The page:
Sugar into fuel

US researchers have developed a two-stage process for turning biomass-derived sugar into a liquid transportation fuel.


University of Wisconsin-Madison chemical and biological engineering Prof James Dumesic and his research team have developed a two-stage process for turning biomass-derived sugar into 2,5-dimethylfuran (DMF), a liquid transportation fuel with 40 percent greater energy density than ethanol.


Many researchers are searching for a sustainable, carbon-neutral fuel to reduce global reliance on fossil fuels. By chemically engineering sugar through a series of steps involving acid and copper catalysts, salt and butanol as a solvent, UW-Madison researchers created a path to just such a fuel.


‘Currently, ethanol is the only renewable liquid fuel produced on a large scale,’ said Prof Dumesic. ‘But ethanol suffers from several limitations. It has relatively low energy density, evaporates readily, and can become contaminated by absorption of water from the atmosphere. It also requires an energy-intensive distillation process to separate the fuel from water.’


Not only does dimethylfuran have higher energy content, it also addresses other ethanol shortcomings. DMF is not soluble in water and therefore cannot become contaminated by absorbing water from the atmosphere. DMF is stable in storage and, in the evaporation stage of its production, consumes one-third of the energy required to evaporate a solution of ethanol produced by fermentation for biofuel applications.


Prof Dumesic and graduate students Yuriy Román-Leshkov, Christopher J. Barrett and Zhen Y. Liu developed their new catalytic process for creating DMF by expanding upon earlier work. In 2006, Dumesic’s team improved the process for making an important chemical intermediate, hydroxymethylfurfural (HMF), from sugar.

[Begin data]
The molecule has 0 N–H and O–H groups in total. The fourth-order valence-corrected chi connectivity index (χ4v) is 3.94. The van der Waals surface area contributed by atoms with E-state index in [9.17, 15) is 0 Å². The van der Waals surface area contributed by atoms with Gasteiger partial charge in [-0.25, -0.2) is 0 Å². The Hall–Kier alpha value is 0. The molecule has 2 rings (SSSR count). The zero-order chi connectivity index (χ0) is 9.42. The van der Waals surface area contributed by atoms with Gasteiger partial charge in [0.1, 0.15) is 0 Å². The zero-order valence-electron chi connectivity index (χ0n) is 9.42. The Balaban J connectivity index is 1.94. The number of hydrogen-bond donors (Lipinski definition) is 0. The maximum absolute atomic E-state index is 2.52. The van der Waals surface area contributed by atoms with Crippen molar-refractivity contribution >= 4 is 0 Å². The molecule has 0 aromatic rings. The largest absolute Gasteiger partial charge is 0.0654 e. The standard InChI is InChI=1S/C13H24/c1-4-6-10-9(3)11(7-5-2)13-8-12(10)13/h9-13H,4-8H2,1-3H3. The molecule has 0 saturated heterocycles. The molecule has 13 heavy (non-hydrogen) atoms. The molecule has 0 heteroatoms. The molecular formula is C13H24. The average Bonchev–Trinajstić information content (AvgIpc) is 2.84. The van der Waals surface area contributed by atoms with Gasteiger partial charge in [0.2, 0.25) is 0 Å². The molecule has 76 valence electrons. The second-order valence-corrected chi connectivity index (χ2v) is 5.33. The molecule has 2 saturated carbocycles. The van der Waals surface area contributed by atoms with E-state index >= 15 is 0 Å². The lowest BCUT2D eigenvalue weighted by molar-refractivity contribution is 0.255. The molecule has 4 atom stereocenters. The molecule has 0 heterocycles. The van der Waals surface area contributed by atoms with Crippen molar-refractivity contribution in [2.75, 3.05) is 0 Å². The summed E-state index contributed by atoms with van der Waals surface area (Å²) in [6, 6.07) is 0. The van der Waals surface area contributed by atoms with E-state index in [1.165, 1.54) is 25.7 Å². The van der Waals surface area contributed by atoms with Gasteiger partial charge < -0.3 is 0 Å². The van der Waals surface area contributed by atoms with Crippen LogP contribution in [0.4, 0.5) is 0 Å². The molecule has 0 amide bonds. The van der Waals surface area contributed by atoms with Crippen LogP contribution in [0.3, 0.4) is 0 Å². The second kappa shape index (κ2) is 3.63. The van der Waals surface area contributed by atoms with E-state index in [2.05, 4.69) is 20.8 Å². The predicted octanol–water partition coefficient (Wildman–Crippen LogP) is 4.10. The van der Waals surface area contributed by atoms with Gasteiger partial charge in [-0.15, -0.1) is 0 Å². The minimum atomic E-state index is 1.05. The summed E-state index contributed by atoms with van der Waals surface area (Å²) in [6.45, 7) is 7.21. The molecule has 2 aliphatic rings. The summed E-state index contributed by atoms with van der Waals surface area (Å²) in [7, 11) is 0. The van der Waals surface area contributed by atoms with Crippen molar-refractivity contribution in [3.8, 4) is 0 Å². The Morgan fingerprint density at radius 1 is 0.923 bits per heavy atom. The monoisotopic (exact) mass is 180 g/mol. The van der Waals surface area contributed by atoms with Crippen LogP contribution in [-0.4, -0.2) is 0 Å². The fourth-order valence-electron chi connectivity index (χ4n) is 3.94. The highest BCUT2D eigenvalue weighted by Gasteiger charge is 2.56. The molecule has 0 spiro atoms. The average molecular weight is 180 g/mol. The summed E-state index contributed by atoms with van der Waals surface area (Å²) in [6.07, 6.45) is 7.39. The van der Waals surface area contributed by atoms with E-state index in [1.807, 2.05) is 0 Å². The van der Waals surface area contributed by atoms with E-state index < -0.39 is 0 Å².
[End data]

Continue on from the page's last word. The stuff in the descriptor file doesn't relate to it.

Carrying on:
Industry uses millions of tons of chemical intermediates, largely sourced from petroleum or natural gas, as the raw material for many modern plastics, drugs and fuels.


The team’s method for making HMF and converting it to DMF is a balancing act of chemistry, pressure, temperature and reactor design. Fructose is initially converted to HMF in water using an acid catalyst in the presence of a low-boiling-point solvent. The solvent extracts HMF from water and carries it to a separate location.


Although other researchers had previously converted fructose to HMF, Prof Dumesic’s research group made a series of improvements that raised the HMF output and made the HMF easier to extract.


For example, the team found that adding salt (NaCl) dramatically improves the extraction of HMF from the reactive water phase and helps suppress the formation of impurities.


The  process for converting HMF to DMF over a copper-based catalyst removes two oxygen atoms from the compound lowering the boiling point, the temperature at which a liquid turns to gas, and making it suitable for use as transportation fuel.


Salt, while improving the production of HMF, presented an obstacle in the production of DMF. It contributed chloride ions that poisoned the conventional copper chromite catalyst. The team instead developed a copper-ruthenium catalyst providing chlorine resistance and superior performance.


Dumesic said that more research is required before the technology can be commercialised. For example, while its environmental health impact has not been thoroughly tested, the limited information available suggests DMF is similar to other current fuel components.


‘There are some challenges that we need to address,’ said Prof Dumesic, ‘but this work shows that we can produce a liquid transportation fuel from biomass that has energy density comparable to petrol.’